SIT report indicts Modi in Gujarat riots | india | Hindustan Times
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SIT report indicts Modi in Gujarat riots

In a severe indictment of Gujarat chief minister Narendra Modi for his alleged role in the 2002 post-Godhra massacre, the Supreme Court-appointed Special Investigation Team (SIT) has held that he failed to control the riots in which more than 1200 people were killed.

india Updated: Feb 04, 2011 00:18 IST
HT Correspondents

In a severe indictment of Gujarat chief minister Narendra Modi for his alleged role in the 2002 post-Godhra massacre, the Supreme Court-appointed Special Investigation Team (SIT) has held that he failed to control the riots in which more than 1200 people were killed.

In its 600-page report, accessed by weekly Tehelka, the SIT has indicted Modi on several counts such as taking a partisan stance, discriminatory attitude, failing to condemn the violence, destruction of documents with evidentiary value and shunting out police officers who tried to prevent the riots.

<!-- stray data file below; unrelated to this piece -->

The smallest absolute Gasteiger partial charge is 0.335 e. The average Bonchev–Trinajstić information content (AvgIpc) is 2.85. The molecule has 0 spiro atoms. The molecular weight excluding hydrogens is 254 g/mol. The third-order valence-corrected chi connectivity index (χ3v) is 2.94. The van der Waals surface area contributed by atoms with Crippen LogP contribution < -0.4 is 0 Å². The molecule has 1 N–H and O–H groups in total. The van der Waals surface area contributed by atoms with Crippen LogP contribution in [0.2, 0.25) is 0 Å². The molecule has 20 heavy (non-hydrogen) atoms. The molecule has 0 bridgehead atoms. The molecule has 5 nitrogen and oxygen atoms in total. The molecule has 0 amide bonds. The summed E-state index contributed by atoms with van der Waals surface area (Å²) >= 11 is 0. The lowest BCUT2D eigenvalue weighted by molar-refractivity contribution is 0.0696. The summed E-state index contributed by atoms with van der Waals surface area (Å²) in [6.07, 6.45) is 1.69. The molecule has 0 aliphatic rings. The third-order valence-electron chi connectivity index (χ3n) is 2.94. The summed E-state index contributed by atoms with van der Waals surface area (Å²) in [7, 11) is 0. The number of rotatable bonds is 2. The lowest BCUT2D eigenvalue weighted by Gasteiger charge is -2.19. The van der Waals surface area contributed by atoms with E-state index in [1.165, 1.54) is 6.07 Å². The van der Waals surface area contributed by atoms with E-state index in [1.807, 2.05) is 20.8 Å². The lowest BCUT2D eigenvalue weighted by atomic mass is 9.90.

The Supreme Court in April 2009 had asked the SIT headed by former CBI director RK Raghavan to investigate the complaint of Zakia Jafri into the murder of her husband Ehsan Jafri, a former Congress MP who was among the 69 people killed by rioters in Gulberg Society.

The SIT report, dated May 12, 2010, said Modi, despite attacks on Muslims, tried to water down the seriousness of the situation by saying that every action had an equal and opposite reaction. It said Modi’s implied justification of the killings suggested a partisan stance at a critical juncture when the state was badly disturbed by riots.

It also indicted the Gujarat police for “patently shoddy investigations in Naroda Patiya and Gulberg Society massacres cases”. Rioters killed more than 100 people in Naroda Patiya.

In an “extremely controversial” move, the report said Modi placed two ministers Ashok Bhatt and IK Jadeja — whose cellphone records showed they were in touch with rioters — in control rooms of Ahmedabad city police and Gujarat state police during riots with no definite charter, fuelling speculation that they were sent to interfere in police work and give “wrongful” decisions.